Cathedral Basilica of the Immaculate Conception

1535 Logan Street


Cathedral Basilica of the Immaculate Conception

Designed by Detroit architect Leon Coquard and realized by Denver firm Gove & Walsh, this cathedral was called the “Pinnacled Glory of the West” when it was built. Indeed, it exemplifies the most classic elements of the French Gothic style in ways not often seen in this part of the world, especially one century ago.

The Cathedral is sited at Colfax Avenue and Logan Street, just one block from the iconic gold dome of the Capitol Building. Facing south towards Colfax it assumes a traditional cruciform of a cathedral. The front façade has a triple entrance, each with deep, pointed compound arches around bronze double doors. Carved panels and blind arcades decorate above the doors, higher up a rose window is centered on the middle entrance and double gothic windows in recessed arches sit centered over the outer entrances. Twin towers are at either sideof the façade, decorated witharcaded belfries, corner pinnacles and crocketed spires that reach 210 feet tall.

Inside, arched vaulted ceilings float 68 feet overhead and ornate spiral staircases ascend to balconies. The interior is furnished with a sanctuary, altar, cathedra and side altars of Carrara marble.

The cathedral is said to be modeled after the 13th century Amiens Cathedral in France, famously built to house the reputed head of John the Baptist recovered in the Fourth Crusade. Perhaps unsurprisingly, the cathedral was not easy to build and suffered from setbacks due to both natural and financial reasons. The cost of the church was quite high, $500,000 at the time, and delays in securing funding caused slowdowns in construction. There were also problems from groundwater on the site that required mitigation during building. Once complete, the spires were damaged twice by lightning strikes, once shortly after their completion and again in 1997, requiring one spire to be rebuilt by architect David Owen Tryba of Denver.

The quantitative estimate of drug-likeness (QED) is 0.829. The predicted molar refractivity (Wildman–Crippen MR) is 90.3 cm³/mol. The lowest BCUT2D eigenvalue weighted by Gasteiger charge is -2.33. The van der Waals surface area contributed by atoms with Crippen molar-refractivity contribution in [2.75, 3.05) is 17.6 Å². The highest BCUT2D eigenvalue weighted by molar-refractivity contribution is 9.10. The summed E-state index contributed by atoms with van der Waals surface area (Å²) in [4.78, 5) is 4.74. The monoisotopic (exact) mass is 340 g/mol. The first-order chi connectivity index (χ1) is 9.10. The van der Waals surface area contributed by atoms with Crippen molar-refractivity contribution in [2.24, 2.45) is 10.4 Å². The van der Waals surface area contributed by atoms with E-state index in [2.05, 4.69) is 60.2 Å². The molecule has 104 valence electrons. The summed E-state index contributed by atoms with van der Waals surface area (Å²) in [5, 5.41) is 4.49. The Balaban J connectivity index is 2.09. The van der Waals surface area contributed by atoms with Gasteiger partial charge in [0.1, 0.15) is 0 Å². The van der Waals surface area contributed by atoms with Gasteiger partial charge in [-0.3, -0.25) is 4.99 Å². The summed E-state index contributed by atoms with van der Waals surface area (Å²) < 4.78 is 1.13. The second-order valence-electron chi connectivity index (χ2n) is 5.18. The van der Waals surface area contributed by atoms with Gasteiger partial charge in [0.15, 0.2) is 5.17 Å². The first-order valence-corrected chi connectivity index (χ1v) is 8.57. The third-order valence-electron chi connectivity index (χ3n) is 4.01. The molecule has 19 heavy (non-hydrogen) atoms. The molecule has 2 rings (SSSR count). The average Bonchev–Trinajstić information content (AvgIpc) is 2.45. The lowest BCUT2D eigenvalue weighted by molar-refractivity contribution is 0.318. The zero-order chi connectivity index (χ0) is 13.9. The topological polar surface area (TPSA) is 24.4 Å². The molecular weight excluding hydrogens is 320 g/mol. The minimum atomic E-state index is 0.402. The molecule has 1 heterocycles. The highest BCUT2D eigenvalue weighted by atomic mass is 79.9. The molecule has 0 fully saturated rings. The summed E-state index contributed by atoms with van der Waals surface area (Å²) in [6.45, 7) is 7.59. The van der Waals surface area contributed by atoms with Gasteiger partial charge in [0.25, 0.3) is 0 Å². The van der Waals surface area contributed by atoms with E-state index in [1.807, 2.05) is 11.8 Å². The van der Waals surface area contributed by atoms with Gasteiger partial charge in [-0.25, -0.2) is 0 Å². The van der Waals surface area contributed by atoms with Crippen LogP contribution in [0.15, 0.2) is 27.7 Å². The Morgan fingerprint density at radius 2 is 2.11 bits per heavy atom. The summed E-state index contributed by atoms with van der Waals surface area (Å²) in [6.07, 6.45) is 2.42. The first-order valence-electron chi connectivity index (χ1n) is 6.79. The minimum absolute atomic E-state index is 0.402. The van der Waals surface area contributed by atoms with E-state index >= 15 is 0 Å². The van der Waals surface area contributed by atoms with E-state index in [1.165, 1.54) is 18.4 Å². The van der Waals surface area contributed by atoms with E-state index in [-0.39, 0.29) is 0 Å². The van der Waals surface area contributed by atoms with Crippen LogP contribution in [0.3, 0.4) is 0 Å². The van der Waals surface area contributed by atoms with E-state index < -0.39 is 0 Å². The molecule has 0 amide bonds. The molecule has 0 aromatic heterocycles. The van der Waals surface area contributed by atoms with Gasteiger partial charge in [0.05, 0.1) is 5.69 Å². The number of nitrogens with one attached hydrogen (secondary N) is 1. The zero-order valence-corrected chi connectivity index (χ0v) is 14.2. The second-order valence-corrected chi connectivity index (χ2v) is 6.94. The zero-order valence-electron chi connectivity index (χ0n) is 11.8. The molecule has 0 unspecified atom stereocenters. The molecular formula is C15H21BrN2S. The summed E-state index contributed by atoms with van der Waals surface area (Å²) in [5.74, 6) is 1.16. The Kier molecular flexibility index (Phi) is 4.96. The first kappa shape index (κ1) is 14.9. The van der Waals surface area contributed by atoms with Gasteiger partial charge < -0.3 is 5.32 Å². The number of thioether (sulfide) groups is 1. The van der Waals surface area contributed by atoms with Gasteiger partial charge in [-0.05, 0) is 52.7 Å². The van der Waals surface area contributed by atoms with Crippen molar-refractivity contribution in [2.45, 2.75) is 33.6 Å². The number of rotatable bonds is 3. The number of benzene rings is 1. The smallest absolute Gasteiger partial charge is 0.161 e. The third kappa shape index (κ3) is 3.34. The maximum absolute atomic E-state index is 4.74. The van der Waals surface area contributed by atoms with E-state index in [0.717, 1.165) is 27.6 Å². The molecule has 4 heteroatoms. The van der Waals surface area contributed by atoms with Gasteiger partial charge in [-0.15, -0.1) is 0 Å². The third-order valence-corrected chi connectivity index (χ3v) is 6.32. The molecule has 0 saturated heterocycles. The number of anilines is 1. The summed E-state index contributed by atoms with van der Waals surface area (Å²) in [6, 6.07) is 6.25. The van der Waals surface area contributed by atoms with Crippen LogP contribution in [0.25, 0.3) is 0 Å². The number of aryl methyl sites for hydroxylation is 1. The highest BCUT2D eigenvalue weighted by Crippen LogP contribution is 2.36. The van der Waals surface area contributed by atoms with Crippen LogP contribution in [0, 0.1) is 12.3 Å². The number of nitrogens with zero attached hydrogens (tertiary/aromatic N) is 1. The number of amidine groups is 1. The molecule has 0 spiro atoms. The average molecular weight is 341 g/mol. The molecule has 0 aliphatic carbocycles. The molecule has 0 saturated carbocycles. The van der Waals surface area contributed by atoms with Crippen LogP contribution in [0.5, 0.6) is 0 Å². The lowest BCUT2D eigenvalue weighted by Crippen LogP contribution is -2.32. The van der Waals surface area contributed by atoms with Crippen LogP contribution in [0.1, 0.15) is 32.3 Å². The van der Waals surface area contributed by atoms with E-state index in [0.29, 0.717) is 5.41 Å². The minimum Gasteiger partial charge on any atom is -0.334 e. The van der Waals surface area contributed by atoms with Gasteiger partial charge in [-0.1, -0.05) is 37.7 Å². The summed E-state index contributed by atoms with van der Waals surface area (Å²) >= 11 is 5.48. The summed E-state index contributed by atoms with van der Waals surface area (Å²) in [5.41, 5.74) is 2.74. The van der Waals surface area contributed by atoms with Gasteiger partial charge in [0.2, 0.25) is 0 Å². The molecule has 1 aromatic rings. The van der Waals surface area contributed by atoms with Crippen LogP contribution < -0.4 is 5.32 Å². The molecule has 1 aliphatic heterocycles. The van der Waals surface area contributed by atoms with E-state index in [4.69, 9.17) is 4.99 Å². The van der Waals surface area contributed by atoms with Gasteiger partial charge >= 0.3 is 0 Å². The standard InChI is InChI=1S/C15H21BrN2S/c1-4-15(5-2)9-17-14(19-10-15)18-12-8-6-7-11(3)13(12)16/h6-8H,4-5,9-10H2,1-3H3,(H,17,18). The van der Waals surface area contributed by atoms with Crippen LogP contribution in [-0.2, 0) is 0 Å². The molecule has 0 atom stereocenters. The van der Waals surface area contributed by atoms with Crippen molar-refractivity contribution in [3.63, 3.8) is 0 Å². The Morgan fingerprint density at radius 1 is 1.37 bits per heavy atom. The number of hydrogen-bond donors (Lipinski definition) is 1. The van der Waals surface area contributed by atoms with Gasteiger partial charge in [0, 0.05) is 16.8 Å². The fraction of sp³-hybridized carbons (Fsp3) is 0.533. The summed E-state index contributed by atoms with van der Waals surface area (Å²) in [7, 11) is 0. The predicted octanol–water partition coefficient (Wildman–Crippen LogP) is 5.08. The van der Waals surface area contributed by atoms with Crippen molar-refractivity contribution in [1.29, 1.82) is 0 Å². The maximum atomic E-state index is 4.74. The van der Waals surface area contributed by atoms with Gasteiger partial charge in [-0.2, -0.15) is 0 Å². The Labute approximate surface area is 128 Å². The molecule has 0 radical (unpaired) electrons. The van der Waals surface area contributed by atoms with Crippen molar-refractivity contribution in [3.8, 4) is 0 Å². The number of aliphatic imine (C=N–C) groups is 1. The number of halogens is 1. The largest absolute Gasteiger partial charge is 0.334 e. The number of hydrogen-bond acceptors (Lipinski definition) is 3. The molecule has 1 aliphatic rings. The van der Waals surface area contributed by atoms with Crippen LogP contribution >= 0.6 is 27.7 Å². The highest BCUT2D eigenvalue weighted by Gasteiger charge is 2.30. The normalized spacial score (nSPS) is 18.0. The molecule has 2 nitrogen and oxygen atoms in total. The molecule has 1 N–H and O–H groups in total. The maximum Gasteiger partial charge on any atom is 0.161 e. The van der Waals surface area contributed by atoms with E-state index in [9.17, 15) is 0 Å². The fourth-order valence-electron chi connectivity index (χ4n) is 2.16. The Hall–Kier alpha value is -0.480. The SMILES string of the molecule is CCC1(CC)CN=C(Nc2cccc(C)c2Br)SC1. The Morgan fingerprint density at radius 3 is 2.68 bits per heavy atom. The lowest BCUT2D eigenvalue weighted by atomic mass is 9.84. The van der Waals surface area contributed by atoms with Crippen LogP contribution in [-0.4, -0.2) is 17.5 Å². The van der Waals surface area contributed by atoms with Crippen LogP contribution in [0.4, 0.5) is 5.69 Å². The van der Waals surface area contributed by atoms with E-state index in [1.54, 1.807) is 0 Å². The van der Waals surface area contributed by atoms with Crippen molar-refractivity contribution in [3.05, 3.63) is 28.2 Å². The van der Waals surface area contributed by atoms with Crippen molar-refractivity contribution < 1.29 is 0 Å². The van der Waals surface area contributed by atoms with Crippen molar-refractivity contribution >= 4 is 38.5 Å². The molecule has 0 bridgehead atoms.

The cathedral was dedicated on October 27,1912 by Cardinal John Murphy Farley of New York. In 1979, PopeJohn Paul II named the Cathedral a Minor Basilica.

National Register of Historic Places, Cathedral of the Immaculate Conception, Denver, Denver County, Colorado, National Register #75000506.
Peasron, M. (2004). Historic Sacred Places of Denver. Denver, Colorado: Historic Denver, Inc.

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